Review Summary: For his sophomore effort, Kweller tries to move away from the indie pop that put his name on the map, and go for a more vintage, blues sound.
After the release of Sha Sha, Ben Kweller’s debut album, he was highly regarded as one of the best, new talents around the indie scene. So with all this potential, what did Kweller decide to do? He decided to scale back the pop a little bit, and get a little “bluesy”.
Within the first seconds of the opener, “I Need You Back”, it’s evident that the catchiness of Sha Sha won’t be as prominent and that Kweller is going for more of a vintage feel. The guitar riff of the verses gives a quick thought of the 70s. In the chorus the toe-tapping drums are the most prominent, other than Kweller’s wailings of “Hey! Hey, I need you back!” 4/5
The pounding of the piano and drums together that open up “Hospital Bed” bring back memories of Sha Sha’s opener “How It Should Be (Sha Sha)”. However, here it doesn’t exactly seem to work as well as it did before. The verses are a bit awkward and slow, but the culmination of instruments and speed in the chorus works wonders. For this song, the faster the tempo, the better it is. 2.5/5
The opening of “My Aparment” also doesn’t seem to work very well, despite this, Kweller goes back to the same riff after each chorus and after a brief bass solo. Just like with the previous songs, the verses in the song are weak, but the chorus is of high quality. The drums and bass also have some very nice fills in between and also featuring, as stated above, a bass solo. The lyrics in the song are pretty strong as Kweller makes you feel a bit sad for him, and it’s pretty amazing how Kweller can keep you interested in a song about an apartment. 3/5
Next is the title track “On My Way”. It’s a slow paced acoustic track, making it very focused on the lyrics. Each verse is about a different topic, including, killing a man, “this kid you gotta meet”, and his wife. Because of this each chorus is different as Kweller wails “Oh! Mom I never thought that I was (topic of the previous verse) man/but tonight I’m on my way/tonight I’m on my way” The song sends a pretty good message about love, and friendship, and the verse about his wife is very beautiful. 4/5
After the slow tempo of the previous song “The Rules” takes you off guard as it starts off with a fast guitar riff. The lyrics are pretty funny as Kweller sings “Show me all the rules girl/I just want to get them wrong”. The song features one of Kweller best guitar solos of his solo career, a quiet bass solo, and some nice drumming. 4/5
During “Living Life” Kweller plays a relatively slow-paced piano while singing about being true to oneself. The drums keep your toes tapping. There’s no audible bass or guitar until the bridge, where some bass fills can be heard in the background, and then a bluesy guitar solo is played that fits very well with the song. After the bridge/solo, there’s no audible guitar or bass, save a few notes. Overall, the piano drags a bit, but the lyrics are beautiful. 3.5/5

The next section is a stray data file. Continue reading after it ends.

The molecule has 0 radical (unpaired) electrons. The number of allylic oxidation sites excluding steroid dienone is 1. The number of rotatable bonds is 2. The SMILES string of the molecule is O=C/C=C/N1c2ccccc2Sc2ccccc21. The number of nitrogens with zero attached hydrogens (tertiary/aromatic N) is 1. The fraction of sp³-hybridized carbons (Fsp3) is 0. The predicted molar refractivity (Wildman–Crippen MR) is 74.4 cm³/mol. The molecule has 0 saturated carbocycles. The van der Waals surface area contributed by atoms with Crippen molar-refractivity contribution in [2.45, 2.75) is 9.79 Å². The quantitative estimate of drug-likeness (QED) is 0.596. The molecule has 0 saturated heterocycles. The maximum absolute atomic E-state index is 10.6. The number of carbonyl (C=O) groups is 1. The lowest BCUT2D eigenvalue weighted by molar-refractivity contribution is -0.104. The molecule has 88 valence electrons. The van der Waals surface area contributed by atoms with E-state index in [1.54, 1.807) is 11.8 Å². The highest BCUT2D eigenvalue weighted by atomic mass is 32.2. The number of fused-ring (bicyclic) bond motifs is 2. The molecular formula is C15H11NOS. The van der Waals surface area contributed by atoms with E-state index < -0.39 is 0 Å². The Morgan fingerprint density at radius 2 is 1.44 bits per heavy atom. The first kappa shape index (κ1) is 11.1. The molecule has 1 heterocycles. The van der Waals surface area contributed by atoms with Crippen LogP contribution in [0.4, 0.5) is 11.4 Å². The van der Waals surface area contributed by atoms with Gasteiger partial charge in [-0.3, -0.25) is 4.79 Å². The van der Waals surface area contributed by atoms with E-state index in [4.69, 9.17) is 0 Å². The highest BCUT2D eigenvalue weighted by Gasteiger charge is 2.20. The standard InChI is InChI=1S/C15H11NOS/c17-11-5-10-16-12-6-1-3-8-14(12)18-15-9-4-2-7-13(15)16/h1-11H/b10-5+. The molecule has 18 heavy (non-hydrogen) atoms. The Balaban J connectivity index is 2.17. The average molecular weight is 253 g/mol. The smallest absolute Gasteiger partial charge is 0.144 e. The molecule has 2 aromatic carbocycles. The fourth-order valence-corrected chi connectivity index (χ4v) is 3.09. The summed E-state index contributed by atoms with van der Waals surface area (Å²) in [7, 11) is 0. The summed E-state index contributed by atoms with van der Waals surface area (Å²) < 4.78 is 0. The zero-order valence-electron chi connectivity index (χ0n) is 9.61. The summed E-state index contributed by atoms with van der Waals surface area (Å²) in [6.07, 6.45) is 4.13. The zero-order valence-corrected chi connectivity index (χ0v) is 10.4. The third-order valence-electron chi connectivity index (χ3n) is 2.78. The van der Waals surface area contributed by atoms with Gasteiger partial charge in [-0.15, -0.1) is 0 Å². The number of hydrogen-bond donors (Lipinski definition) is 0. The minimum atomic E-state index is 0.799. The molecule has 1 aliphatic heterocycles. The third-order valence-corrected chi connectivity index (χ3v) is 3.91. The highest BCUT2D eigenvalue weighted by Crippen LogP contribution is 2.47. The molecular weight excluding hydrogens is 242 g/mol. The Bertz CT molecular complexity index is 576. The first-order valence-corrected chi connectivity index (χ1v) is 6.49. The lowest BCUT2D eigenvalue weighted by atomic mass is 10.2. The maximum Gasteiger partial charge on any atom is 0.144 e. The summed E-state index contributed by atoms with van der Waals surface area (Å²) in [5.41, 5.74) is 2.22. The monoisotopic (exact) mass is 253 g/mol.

The distorted guitar riff of “Ann Disaster” gives the listener yet another impression of the 70s. The drums, bass and guitar all blend in very well together. The lyrics are very “tough guy-ish” as Kweller sings “I know what you want/You want a piece of me” in his signature wail. The solo is very different from Kweller’s usual style, as he shreds it up, while the drums and bass continue their riffs. Right when you think the song is over, the tempo increases and Kweller yells “Ann Disaster” over and over again, until it slows back down and the song ends. 4/5
“Believer” is longest track on the album and the most beautiful. It reminds me of “Make it Up” from Sha Sha, because it sounds as if it should be played on an acoustic guitar, but Kweller chooses to play it on an electric guitar. There are also some slow-paced drums playing alongside Kweller and his guitar. The fill after each lyric is very catchy. The lyrics are also very beautiful as Kweller sings to a girl that he’s “so happy I fou-hound you”. 4.5/5
The mix of light guitar picking and harmonica in the intro to “Hear Me Out” make you think you’re in for another quiet song, but the tempo picks up a bit afterwards. This song probably has my favorite lyrics, because it connects inane things, such as the Rubik’s cube, laser beams, and outer space. Also the chorus is full of word play featuring some homonyms as Kweller sings “Hear me out/You don’t know I’m here/(hear) me out” making it a very fun, witty song. It also features a solo, but it doesn’t fit in very well and is very messy taking a bit away from the song. 3.5/5
The closing track “Different but the Same” opens with an annoying piano riff, but luckily it’s over within a matter of seconds for the verse, which sounds pretty somber. There is not much notable bass or guitar in the song, and the drum is a simple 1-2 beat for the most time. The lyrics are of high quality, but musically the song drags on too much, and is not a strong closer. 2/5
After a listen to this album, some thoughts of a sophomore slump will be passing your mind. In it’s own right, it isn’t very bad, but compared to the infectious pop of Sha Sha, it’s disappointing. However, if you enjoy Ben Kweller’s other work and would like to check this out I recommend it to get a feel for his entire catalog. Also, if you like more blues influenced music, you may want to give this a listen.
-Drums are improved from Sha Sha
-Some very nice guitar solos
-Not as catchy as Sha Sha
-Some songs can drag on
-Bass is subpar
-I Need You Back
-On My Way